Lessons through Food- Dad’s 80th

April 6, 2003

Lessons through Food- Dad’s 80th

My Dad turned 80 last week. This week I will share with you the sentiment that I wrote for him. Below that, you will find two recipes that Dad has particularly enjoyed.

Dad
You have had many years- 80 at this point- and have had numerous food experiences. Over the years, I have found that I express myself best through food, and that I have many food-related memories. Many of my memories of growing up and being with you somehow relate to food. It is often through food that we can show someone that we care. This is my spin on some of the lessons that I learned, through some of my memories of being with you and food!

Trying something is important, but if it’s not your thing, do something else.
When we chartered a sailboat in the Caribbean, I was very uncomfortable doing the sailing part, even though everyone was pitching in. You made me feel okay by allowing me to be the galley master and supplying everyone on deck with lunches, etc. You did push me to try sailing the boat one time, though, just as I now push my children to try just one bite.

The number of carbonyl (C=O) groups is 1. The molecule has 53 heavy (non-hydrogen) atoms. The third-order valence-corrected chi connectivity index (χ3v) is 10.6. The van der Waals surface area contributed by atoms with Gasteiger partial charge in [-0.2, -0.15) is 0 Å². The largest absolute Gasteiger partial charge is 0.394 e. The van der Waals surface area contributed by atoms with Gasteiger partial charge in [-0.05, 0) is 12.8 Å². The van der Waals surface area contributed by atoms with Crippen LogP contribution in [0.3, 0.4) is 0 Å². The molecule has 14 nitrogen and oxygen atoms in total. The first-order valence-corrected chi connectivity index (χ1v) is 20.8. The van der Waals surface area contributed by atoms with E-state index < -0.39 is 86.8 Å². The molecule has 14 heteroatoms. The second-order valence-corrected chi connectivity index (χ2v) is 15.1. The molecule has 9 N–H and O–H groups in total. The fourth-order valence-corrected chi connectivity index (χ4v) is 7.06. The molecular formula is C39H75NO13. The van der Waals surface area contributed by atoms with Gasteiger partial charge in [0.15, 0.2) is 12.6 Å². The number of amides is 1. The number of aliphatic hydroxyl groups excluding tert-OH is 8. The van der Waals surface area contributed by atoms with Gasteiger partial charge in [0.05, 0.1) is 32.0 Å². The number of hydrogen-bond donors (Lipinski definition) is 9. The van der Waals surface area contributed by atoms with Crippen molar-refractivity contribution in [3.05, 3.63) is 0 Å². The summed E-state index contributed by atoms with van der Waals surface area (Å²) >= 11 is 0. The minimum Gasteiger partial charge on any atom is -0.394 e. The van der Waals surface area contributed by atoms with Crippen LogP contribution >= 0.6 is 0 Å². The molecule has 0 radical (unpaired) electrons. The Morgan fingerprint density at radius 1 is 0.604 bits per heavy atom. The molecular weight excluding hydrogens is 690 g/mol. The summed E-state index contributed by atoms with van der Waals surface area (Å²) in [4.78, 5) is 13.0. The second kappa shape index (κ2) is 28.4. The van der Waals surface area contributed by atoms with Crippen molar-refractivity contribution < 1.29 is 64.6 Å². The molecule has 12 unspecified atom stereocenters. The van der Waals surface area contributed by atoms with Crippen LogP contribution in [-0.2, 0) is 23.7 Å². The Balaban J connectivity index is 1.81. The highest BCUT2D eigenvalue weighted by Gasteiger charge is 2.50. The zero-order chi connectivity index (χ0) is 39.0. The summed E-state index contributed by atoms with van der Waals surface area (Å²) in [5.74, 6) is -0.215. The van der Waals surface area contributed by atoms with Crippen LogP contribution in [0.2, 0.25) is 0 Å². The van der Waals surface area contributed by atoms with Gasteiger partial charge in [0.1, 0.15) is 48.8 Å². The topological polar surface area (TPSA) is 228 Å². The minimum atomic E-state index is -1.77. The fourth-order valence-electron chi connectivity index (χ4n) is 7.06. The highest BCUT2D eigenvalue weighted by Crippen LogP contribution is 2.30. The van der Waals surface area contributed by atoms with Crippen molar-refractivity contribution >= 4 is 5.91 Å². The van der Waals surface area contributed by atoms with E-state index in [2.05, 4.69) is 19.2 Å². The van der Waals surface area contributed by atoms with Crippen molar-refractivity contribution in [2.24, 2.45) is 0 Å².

Stand up for yourself if you believe something is fair- even if others don’t at first see that.
I remember going out to dinner at places like Bonanza and Ponderosa. While my siblings ordered their dinners, and drinks, I often picked a more expensive entrée but drank only water. You would, at first, be displeased that I was ordering something pricey. I learned how to point out that it was comparable.

Make someone else feel good about something they do.
I remember a few times going with you alone to fancy restaurants. We would be sitting there reading over the menu, and you would ask me what I had chosen. I would tell you, and you would usually say- “where did you find that?!” I always felt so special when you said that, as if I were able to show you something that I saw in the menu that had gotten past you… like I was really good at finding interesting things.

Ask the right question to get the needed answer.
There were quite a number of kids sitting around the table in the kitchen at the Gurley house in Nantucket. We were old enough to start getting “smart”. You went around the table and asked us all if we liked bacon. We all said yes, and you proceeded to cook up a large batch. When you tried to serve it to us, we all took great glee in telling you that none of us wanted it, but that we did like it. You had never asked us if we wanted any, just if we liked it!